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I'm not a guru when it comes to WCF, but i do know the basics.

My question is, how do i create a ServiceHost on machine X, while the code is on machine Y?

if i build and run this code on my dev machine(localhost) :

servicehost = new ServiceHost(typeof(MyService1));
servicehost.AddServiceEndpoint(typeof(IMyService1), new NetTcpBinding(),"net.tcp://my.datacenter.com/MyApp/MyService1"); //This is normally set to localhost.

What implementation must be done on the datacenter server, so that if i had to point to http://my.datacenter.com/MyApp/MyService1 , it will route the service operation to my dev machine (localhost).

However, the datacenter should not be accessible via the internet.

It is a possible infrastructure that we researching to see if we can create a service bus type architecture so that all our customers can invoke other customer services running on their respective machines just by calling our datacenter url.

We have looked at Windows Azure, but we have our own datacenter infrasture that we wish to leverage off. Come think of it, we kind of building our own Azure, on a very very basic scale.

How does one go creating this?

Thanks in Advance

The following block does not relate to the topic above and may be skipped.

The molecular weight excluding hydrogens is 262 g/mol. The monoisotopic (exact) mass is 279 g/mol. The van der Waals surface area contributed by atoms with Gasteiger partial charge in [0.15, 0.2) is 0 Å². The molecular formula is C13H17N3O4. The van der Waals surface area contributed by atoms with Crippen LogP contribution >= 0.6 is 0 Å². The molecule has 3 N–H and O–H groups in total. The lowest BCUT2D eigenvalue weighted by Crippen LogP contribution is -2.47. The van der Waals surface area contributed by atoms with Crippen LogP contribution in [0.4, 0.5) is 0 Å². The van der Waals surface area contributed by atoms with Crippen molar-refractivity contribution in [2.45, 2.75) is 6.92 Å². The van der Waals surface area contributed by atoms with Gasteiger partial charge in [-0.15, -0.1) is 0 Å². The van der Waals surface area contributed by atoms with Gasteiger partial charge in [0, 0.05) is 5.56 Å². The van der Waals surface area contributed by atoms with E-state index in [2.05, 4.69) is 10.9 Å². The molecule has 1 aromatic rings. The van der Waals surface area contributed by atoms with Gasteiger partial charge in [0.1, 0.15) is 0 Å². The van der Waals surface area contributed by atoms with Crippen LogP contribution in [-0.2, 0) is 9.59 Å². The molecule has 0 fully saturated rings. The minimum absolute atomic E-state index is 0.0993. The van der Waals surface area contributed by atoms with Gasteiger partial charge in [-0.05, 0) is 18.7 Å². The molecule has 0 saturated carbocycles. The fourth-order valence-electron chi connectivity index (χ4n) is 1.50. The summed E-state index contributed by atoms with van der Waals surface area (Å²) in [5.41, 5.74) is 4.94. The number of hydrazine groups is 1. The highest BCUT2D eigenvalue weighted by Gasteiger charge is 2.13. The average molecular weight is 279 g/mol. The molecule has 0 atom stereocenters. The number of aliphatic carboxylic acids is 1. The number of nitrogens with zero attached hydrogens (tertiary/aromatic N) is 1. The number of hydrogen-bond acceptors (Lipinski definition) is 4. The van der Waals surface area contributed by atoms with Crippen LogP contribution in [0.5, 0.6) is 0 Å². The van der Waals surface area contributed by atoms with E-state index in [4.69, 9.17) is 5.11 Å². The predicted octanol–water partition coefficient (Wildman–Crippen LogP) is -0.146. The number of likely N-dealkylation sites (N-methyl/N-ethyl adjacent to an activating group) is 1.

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Just to check. Does your issue just request redirection ? It was not clear not me. –  Incognito May 24 '10 at 10:37
well not only redirection only. For example, If CustomerA hosts a calculator services on cal.custa.datacenter.com, Before CustomerB can access this service, we need to check that he has the correct license and authentication to do so. so the datacenter will also need intervene of the redirection –  I2nfo May 24 '10 at 12:50

1 Answer 1

WCF in .NET 4 has a new feature called the routing service which does some of that - the clients will connect and send their messages to machine A, while that machine basically just re-routes the request to machine B.

Check out these resources (or find a lot more by googling or binging for "WCF 4 Routing service"):

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I'm using these at the moment, they're very cool. –  Doobi May 24 '10 at 12:32
thanks!, i will have a look into this. –  I2nfo May 24 '10 at 12:50

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